Also, the film gives us Zendaya’s Michelle, my favourite depiction of a teenage girl that I’ve seen in years. Michelle is smart but arty, an outsider at her preppy, science-based, super-achiever high school. She wears Sylvia Plath shirts and combat boots, and reads Of Human Bondage in gym class, and declines a trip up the Washington Monument because it was built with slave labour. She pretends to be cynical and unaffected by everything, but there are tiny moments – as much to do with Zendaya’s acting as with anything in the script – where the mask slips and we see that she’s a teenage girl who’s as scared and full of feelings as any teenager, and that she deals with them by building a wall around herself.
She is, in other words, utterly realistic, and not at all what a girl is “supposed” to be in this genre. She doesn’t exist for anyone but herself.
There are also several cinematic hints – her proximity when Peter and Ned are discussing Peter’s alter-ego; the way she notices Peter’s absences and withdrawal into himself – that Michelle knows that Peter is Spider-Man. So many things, from this likely knowledge, to her constant presence near Peter and Ned despite her protestation that they’re “losers,” to her slow softening towards others over the course of the film, are setting her up to be Peter’s perfect romantic interest in further instalments. This set-up delights and worries me in equal measure.
Because the Marvel team are a bunch of unimaginative cowards. At the end of Homecoming, Michelle tells the academic decathlon team that, “my friends call me MJ.” This could be a moment of revealing a completely new MJ into this new Spider-Man universe, but the film’s creators have all gone on record, after the film’s release, denying that Zendaya’s character is meant to carry on the fifty-year run of Peter Parker’s greatest love. Which, on its own, is not such a big deal: Michelle, like I said, is a great character.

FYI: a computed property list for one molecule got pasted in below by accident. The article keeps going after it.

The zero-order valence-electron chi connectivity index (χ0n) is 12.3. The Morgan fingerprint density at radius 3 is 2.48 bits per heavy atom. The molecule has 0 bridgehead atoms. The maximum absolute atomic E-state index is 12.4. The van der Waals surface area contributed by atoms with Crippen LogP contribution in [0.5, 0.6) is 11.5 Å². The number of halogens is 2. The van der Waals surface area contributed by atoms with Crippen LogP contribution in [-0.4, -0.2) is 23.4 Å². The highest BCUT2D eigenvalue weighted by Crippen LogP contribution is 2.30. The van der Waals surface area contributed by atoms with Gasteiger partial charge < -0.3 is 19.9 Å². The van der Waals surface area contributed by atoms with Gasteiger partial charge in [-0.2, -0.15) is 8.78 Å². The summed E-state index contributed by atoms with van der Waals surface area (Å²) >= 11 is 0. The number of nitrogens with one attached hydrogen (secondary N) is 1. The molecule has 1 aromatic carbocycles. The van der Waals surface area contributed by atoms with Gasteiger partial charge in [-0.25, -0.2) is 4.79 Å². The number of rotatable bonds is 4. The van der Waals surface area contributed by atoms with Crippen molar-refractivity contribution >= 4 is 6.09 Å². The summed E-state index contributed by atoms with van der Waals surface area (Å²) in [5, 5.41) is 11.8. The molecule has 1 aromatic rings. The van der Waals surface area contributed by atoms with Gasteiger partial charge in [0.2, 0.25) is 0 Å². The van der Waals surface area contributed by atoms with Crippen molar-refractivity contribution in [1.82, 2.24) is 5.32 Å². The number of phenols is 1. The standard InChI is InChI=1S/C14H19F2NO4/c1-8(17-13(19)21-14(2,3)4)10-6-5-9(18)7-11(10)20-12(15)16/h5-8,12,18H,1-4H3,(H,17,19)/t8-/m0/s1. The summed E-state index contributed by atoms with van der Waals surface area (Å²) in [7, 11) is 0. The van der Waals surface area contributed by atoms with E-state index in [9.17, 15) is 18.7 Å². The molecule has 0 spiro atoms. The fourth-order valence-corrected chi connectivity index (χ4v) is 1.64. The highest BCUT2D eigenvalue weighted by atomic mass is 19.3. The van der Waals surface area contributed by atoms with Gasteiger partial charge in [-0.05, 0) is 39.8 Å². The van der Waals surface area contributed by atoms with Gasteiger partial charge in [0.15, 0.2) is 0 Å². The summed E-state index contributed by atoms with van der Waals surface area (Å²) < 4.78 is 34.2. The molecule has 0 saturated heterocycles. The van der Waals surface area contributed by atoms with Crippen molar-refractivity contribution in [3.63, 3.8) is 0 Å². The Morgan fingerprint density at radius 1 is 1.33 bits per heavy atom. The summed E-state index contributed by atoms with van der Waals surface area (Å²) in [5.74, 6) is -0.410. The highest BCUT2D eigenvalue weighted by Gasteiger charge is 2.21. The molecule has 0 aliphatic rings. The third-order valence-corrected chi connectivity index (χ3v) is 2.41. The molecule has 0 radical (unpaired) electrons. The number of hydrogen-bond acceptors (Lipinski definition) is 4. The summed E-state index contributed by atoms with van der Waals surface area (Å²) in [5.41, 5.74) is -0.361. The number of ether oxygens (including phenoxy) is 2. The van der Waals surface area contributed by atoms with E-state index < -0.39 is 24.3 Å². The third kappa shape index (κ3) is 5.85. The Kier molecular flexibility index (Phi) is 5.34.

What worries me is the likely motivations of this line being drawn in the sand. There was a huge outcry when Zendaya was first cast, with people insisting they “weren’t being racist,” but Zendaya wasn’t right to play Mary Jane because Mary Jane is a redhead, and Zendaya is, well, black. Yet again, I wonder what people think the word “racist” means, but I digress. I worry that Marvel is catering to the people who raised this outcry. I worry that Zendaya isn’t playing Mary Jane Watson not because Homecoming’s creators decided they wanted a completely new character, but because they also think that Zendaya can’t play Peter Parker’s soulmate – and that they think the type of character Zendaya does play, the prickly, guarded Michelle, also can’t step into that role of soulmate.
What worries me is the likelihood that Marvel, staffed as it is by the kind of white men who think Nazis are “edgy,” are going to completely ruin the breath of fresh are that is Michelle Jones.
Zendaya’s MJ wears famous women poets on her t-shirts, not Spider-Man. She brings a book along on school field trips. She does what she wants, and to make her exist entirely for a male character would change the very base of her own character entirely.
I hope the sequel to Homecoming will keep Michelle as she is whether or not she becomes Peter’s romantic interest, and I hope that our hapless superhero does develop a crush on her. Because unlike so many portrayals of MJ, unlike the Liz Allan of Homecoming, unlike even Emma Stone’s Gwen Stacy, Michelle isn’t the perfect girl for the boy hero. She’s not going to wait around for him as he swings off, she’s going to get to work on her own stuff. She might not be the hero, but she’ll still be a character in her own right. •
Jacqui Deighton still considers London, England “home”, but currently lives in Halifax, Nova Scotia and is pretty okay with that. Her writing has appeared in One Week / One Band, Goblin Fruit and elsewhere, as well as winning some awards. She likes lip gloss, stompy boots, and cephalopods. Probably she was Remus Lupin in a past life.
Jacqui is a Shakespeare and Punk staff writer. GIRLisms, a column about girls and the worlds they hold inside themselves, is her brainchild.